Sabitri Murmu alias Kunii, a resident of Telkoi area in Keonjhar district, was associated with the Maoist organization since 2008. She operated in the Kalinga Nagar division of the banned CPI (Maoist) and was involved in the abduction of a police official in Daitari area of Keonjhar district in 2010. She says that the life as a rebel was difficult, as they did not get enough food and subjected to torture. Kuni decided to give up arms.
Life as outlaws is proving to be too difficult for many Maoists, specially the women cadres who have been laying down arms to return to the social mainstream. This is a new but heartening trend which has also been hailed by senior police and civil administration officials.
The latest surrender has come from Deogarh district of western Odisha. Unable to put up with the hard life as a rebel and torture at the hands of seniors, a woman Maoist surrendered before the police in the on June 27.
Sabitri Murmu alias Kuni was involved in a case of exchange of fire with the security forces and also in some cases of extortion, claimed police. Deogarh superintendent of police, Sarah Sharma said Kuni, a resident of Telkoi area in Keonjhar district, was associated with the Maoist organization since 2008 but decided to give up arms as she was fed up with the violent activities of the rebels.
Kuni, who operated in the Kalinga Nagar division of the banned CPI (Maoist) and was involved in the abduction of a police official in Daitari area of Keonjhar district in 2010, said life as a rebel was difficult. “I did not get enough food and was also subjected to torture,” she added.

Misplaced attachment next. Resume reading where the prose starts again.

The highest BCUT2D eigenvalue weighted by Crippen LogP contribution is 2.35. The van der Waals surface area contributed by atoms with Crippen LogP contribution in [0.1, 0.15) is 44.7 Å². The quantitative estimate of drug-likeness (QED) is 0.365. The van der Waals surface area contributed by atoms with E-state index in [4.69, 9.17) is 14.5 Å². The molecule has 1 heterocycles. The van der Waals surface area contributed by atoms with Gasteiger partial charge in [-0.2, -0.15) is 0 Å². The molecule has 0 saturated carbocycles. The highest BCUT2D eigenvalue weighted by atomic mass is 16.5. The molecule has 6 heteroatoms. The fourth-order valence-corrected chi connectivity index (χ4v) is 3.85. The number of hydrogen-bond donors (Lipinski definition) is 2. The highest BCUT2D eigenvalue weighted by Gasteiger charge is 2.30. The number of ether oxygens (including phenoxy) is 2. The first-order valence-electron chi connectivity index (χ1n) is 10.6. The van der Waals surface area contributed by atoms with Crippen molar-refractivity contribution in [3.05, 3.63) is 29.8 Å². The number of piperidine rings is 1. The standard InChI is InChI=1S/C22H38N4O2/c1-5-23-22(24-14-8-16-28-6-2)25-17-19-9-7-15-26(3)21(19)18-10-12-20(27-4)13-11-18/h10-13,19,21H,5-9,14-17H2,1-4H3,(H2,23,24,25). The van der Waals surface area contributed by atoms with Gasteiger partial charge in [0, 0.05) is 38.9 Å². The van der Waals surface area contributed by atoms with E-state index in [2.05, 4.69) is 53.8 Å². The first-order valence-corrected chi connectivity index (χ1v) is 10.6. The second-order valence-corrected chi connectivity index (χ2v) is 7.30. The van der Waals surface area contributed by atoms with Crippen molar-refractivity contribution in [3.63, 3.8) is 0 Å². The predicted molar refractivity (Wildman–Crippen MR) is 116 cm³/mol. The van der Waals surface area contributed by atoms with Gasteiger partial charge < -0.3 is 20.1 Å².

Kuni, who also involved in an exchange of fire between Maoists and the security forces in the Kaliapani area of Jajpur district in 2011, used to recruit poor tribal youths from Deogarh, Jajpur, Angul, Rourkela and Keonjhar areas as part of the Maoists’ membership drive. She was also involved in cases of extortion from businessmen, industrialists and contractors, said police.
She decided to surrender after she realized that the Maoists had deviated from their original ideology and women cadres were being subjected to physical and mental torture by the seniors.
This is not the first case of surrender by Maoists in the state this year. On May 29 three rebels including a woman cadre and a minor had laid down arms before Rourkela police following disillusionment with the Maoist ideology.
The woman cadre, Phula Munda alias Gurubari, who had given up arms in Rourkela, carried a reward of Rs 1 lakh on her head. However, the bigger catch for the police was Siddharth Lohar alias Bhima who carried a price tag of Rs 5 lakh. Both Lohar and Munda are natives of Jharkhand. Lohar had been active in Sundargarh, Deogarh, Angul and Boudh districts. He was part of Sundargarh-Deogarh-Sambalpur division of the CPI (Maoist).
The Lohar and Munda were involved in several encounters with the police in Odisha and Jharkhand. Lohar decided to give up arms as he was undergoing psychological torture at the hands of the Maoist leadership because his wife, Sushma, had surrendered before Sambalpur police in 2014.
Senior police officials are hopeful that more surrenders would take place and rebels would continue to return to the mainstream and avail of the surrender benefits announced by the state government. “This is our best bet in putting an end to the Left wing violence in the state,” said a senior official.